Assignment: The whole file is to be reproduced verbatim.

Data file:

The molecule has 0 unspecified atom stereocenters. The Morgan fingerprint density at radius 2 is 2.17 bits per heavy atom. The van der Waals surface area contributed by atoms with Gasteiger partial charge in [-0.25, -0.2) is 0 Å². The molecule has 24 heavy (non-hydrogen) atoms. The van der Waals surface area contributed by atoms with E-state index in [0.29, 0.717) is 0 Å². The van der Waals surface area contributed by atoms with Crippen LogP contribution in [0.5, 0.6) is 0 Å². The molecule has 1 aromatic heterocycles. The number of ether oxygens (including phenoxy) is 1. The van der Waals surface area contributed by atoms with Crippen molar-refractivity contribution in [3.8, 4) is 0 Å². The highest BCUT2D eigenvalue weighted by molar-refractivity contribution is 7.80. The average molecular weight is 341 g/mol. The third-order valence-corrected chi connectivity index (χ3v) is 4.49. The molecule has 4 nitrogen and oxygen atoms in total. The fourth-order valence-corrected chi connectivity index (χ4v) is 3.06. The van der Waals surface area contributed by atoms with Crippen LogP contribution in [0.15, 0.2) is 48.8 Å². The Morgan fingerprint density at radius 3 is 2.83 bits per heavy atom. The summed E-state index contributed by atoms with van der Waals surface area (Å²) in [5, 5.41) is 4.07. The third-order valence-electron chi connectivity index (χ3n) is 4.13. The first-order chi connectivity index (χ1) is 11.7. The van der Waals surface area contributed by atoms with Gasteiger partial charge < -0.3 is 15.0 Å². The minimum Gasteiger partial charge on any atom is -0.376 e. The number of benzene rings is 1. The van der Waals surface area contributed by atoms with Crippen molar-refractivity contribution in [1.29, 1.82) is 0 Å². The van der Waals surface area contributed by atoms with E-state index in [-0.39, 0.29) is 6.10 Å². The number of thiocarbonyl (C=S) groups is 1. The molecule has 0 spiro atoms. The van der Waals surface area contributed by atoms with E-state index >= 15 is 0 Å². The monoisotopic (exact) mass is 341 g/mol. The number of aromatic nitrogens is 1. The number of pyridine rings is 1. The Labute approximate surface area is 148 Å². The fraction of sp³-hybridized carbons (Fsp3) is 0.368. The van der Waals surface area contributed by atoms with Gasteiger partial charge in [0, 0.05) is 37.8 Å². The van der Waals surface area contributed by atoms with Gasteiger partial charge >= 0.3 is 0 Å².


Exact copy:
The molecule has 0 unspecified atom stereocenters. The Morgan fingerprint density at radius 2 is 2.17 bits per heavy atom. The van der Waals surface area contributed by atoms with Gasteiger partial charge in [-0.25, -0.2) is 0 Å². The molecule has 24 heavy (non-hydrogen) atoms. The van der Waals surface area contributed by atoms with E-state index in [0.29, 0.717) is 0 Å². The van der Waals surface area contributed by atoms with Crippen LogP contribution in [0.5, 0.6) is 0 Å². The molecule has 1 aromatic heterocycles. The number of ether oxygens (including phenoxy) is 1. The van der Waals surface area contributed by atoms with Crippen molar-refractivity contribution in [3.8, 4) is 0 Å². The highest BCUT2D eigenvalue weighted by molar-refractivity contribution is 7.80. The average molecular weight is 341 g/mol. The third-order valence-corrected chi connectivity index (χ3v) is 4.49. The molecule has 4 nitrogen and oxygen atoms in total. The fourth-order valence-corrected chi connectivity index (χ4v) is 3.06. The van der Waals surface area contributed by atoms with Crippen LogP contribution in [0.15, 0.2) is 48.8 Å². The Morgan fingerprint density at radius 3 is 2.83 bits per heavy atom. The summed E-state index contributed by atoms with van der Waals surface area (Å²) in [5, 5.41) is 4.07. The third-order valence-electron chi connectivity index (χ3n) is 4.13. The first-order chi connectivity index (χ1) is 11.7. The van der Waals surface area contributed by atoms with Gasteiger partial charge < -0.3 is 15.0 Å². The minimum Gasteiger partial charge on any atom is -0.376 e. The number of benzene rings is 1. The van der Waals surface area contributed by atoms with Crippen molar-refractivity contribution in [1.29, 1.82) is 0 Å². The van der Waals surface area contributed by atoms with E-state index in [-0.39, 0.29) is 6.10 Å². The number of thiocarbonyl (C=S) groups is 1. The molecule has 0 spiro atoms. The van der Waals surface area contributed by atoms with E-state index >= 15 is 0 Å². The monoisotopic (exact) mass is 341 g/mol. The number of aromatic nitrogens is 1. The number of pyridine rings is 1. The Labute approximate surface area is 148 Å². The fraction of sp³-hybridized carbons (Fsp3) is 0.368. The van der Waals surface area contributed by atoms with Gasteiger partial charge in [0, 0.05) is 37.8 Å². The van der Waals surface area contributed by atoms with Gasteiger partial charge >= 0.3 is 0 Å².